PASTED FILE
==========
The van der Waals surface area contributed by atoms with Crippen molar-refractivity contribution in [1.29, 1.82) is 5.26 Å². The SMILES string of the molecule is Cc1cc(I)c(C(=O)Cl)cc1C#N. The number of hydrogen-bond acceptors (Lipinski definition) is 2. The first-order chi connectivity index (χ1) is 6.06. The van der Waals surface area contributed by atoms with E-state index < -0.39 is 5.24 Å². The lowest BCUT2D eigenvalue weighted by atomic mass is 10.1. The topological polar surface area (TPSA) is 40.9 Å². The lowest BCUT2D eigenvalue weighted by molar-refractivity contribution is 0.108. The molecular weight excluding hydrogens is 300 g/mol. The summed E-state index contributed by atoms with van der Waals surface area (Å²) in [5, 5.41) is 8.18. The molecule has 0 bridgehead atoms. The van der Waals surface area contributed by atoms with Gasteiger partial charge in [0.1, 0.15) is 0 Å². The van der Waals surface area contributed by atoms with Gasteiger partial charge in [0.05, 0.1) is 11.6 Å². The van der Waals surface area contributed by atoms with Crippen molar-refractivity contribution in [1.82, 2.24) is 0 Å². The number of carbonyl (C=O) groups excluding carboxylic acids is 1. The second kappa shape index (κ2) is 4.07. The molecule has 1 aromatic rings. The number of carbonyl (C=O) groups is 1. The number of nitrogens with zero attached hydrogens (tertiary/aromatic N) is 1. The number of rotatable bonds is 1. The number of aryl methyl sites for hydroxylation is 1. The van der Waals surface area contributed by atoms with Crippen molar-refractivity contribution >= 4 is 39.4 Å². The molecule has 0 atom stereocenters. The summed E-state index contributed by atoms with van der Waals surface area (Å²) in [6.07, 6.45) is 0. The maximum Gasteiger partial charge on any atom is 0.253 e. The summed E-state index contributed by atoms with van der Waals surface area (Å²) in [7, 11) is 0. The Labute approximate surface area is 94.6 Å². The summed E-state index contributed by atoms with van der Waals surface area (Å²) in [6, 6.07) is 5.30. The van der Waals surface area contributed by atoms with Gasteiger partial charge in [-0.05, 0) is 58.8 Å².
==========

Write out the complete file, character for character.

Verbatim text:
The van der Waals surface area contributed by atoms with Crippen molar-refractivity contribution in [1.29, 1.82) is 5.26 Å². The SMILES string of the molecule is Cc1cc(I)c(C(=O)Cl)cc1C#N. The number of hydrogen-bond acceptors (Lipinski definition) is 2. The first-order chi connectivity index (χ1) is 6.06. The van der Waals surface area contributed by atoms with E-state index < -0.39 is 5.24 Å². The lowest BCUT2D eigenvalue weighted by atomic mass is 10.1. The topological polar surface area (TPSA) is 40.9 Å². The lowest BCUT2D eigenvalue weighted by molar-refractivity contribution is 0.108. The molecular weight excluding hydrogens is 300 g/mol. The summed E-state index contributed by atoms with van der Waals surface area (Å²) in [5, 5.41) is 8.18. The molecule has 0 bridgehead atoms. The van der Waals surface area contributed by atoms with Gasteiger partial charge in [0.1, 0.15) is 0 Å². The van der Waals surface area contributed by atoms with Gasteiger partial charge in [0.05, 0.1) is 11.6 Å². The van der Waals surface area contributed by atoms with Crippen molar-refractivity contribution in [1.82, 2.24) is 0 Å². The number of carbonyl (C=O) groups excluding carboxylic acids is 1. The second kappa shape index (κ2) is 4.07. The molecule has 1 aromatic rings. The number of carbonyl (C=O) groups is 1. The number of nitrogens with zero attached hydrogens (tertiary/aromatic N) is 1. The number of rotatable bonds is 1. The number of aryl methyl sites for hydroxylation is 1. The van der Waals surface area contributed by atoms with Crippen molar-refractivity contribution >= 4 is 39.4 Å². The molecule has 0 atom stereocenters. The summed E-state index contributed by atoms with van der Waals surface area (Å²) in [6.07, 6.45) is 0. The maximum Gasteiger partial charge on any atom is 0.253 e. The summed E-state index contributed by atoms with van der Waals surface area (Å²) in [7, 11) is 0. The Labute approximate surface area is 94.6 Å². The summed E-state index contributed by atoms with van der Waals surface area (Å²) in [6, 6.07) is 5.30. The van der Waals surface area contributed by atoms with Gasteiger partial charge in [-0.05, 0) is 58.8 Å².